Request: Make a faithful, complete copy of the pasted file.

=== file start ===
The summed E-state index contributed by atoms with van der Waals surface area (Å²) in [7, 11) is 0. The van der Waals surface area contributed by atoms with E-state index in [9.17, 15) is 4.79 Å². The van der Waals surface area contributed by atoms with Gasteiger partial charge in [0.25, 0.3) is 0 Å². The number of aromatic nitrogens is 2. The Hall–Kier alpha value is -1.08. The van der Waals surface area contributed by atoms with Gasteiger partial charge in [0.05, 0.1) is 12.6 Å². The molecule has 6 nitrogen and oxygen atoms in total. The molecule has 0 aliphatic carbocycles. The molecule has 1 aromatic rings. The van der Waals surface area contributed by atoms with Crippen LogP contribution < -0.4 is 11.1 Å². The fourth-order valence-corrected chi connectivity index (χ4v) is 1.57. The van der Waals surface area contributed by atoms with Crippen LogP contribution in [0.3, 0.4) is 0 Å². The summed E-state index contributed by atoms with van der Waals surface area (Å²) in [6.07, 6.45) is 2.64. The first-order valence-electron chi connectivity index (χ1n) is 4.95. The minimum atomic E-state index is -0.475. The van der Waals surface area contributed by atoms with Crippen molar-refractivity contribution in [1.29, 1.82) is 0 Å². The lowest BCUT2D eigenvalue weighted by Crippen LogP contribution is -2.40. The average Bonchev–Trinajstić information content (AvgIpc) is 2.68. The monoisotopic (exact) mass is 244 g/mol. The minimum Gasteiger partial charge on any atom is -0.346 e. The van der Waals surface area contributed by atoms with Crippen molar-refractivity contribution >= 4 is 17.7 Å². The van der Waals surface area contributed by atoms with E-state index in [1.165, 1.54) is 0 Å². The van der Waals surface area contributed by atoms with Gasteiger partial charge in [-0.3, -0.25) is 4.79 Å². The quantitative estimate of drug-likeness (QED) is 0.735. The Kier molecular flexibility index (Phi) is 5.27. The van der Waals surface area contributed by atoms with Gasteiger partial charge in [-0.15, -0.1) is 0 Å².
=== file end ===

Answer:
The summed E-state index contributed by atoms with van der Waals surface area (Å²) in [7, 11) is 0. The van der Waals surface area contributed by atoms with E-state index in [9.17, 15) is 4.79 Å². The van der Waals surface area contributed by atoms with Gasteiger partial charge in [0.25, 0.3) is 0 Å². The number of aromatic nitrogens is 2. The Hall–Kier alpha value is -1.08. The van der Waals surface area contributed by atoms with Gasteiger partial charge in [0.05, 0.1) is 12.6 Å². The molecule has 6 nitrogen and oxygen atoms in total. The molecule has 0 aliphatic carbocycles. The molecule has 1 aromatic rings. The van der Waals surface area contributed by atoms with Crippen LogP contribution < -0.4 is 11.1 Å². The fourth-order valence-corrected chi connectivity index (χ4v) is 1.57. The van der Waals surface area contributed by atoms with Crippen LogP contribution in [0.3, 0.4) is 0 Å². The summed E-state index contributed by atoms with van der Waals surface area (Å²) in [6.07, 6.45) is 2.64. The first-order valence-electron chi connectivity index (χ1n) is 4.95. The minimum atomic E-state index is -0.475. The van der Waals surface area contributed by atoms with Crippen molar-refractivity contribution in [1.29, 1.82) is 0 Å². The lowest BCUT2D eigenvalue weighted by Crippen LogP contribution is -2.40. The average Bonchev–Trinajstić information content (AvgIpc) is 2.68. The monoisotopic (exact) mass is 244 g/mol. The minimum Gasteiger partial charge on any atom is -0.346 e. The van der Waals surface area contributed by atoms with Crippen molar-refractivity contribution >= 4 is 17.7 Å². The van der Waals surface area contributed by atoms with E-state index in [1.165, 1.54) is 0 Å². The van der Waals surface area contributed by atoms with Gasteiger partial charge in [-0.3, -0.25) is 4.79 Å². The quantitative estimate of drug-likeness (QED) is 0.735. The Kier molecular flexibility index (Phi) is 5.27. The van der Waals surface area contributed by atoms with Gasteiger partial charge in [-0.15, -0.1) is 0 Å².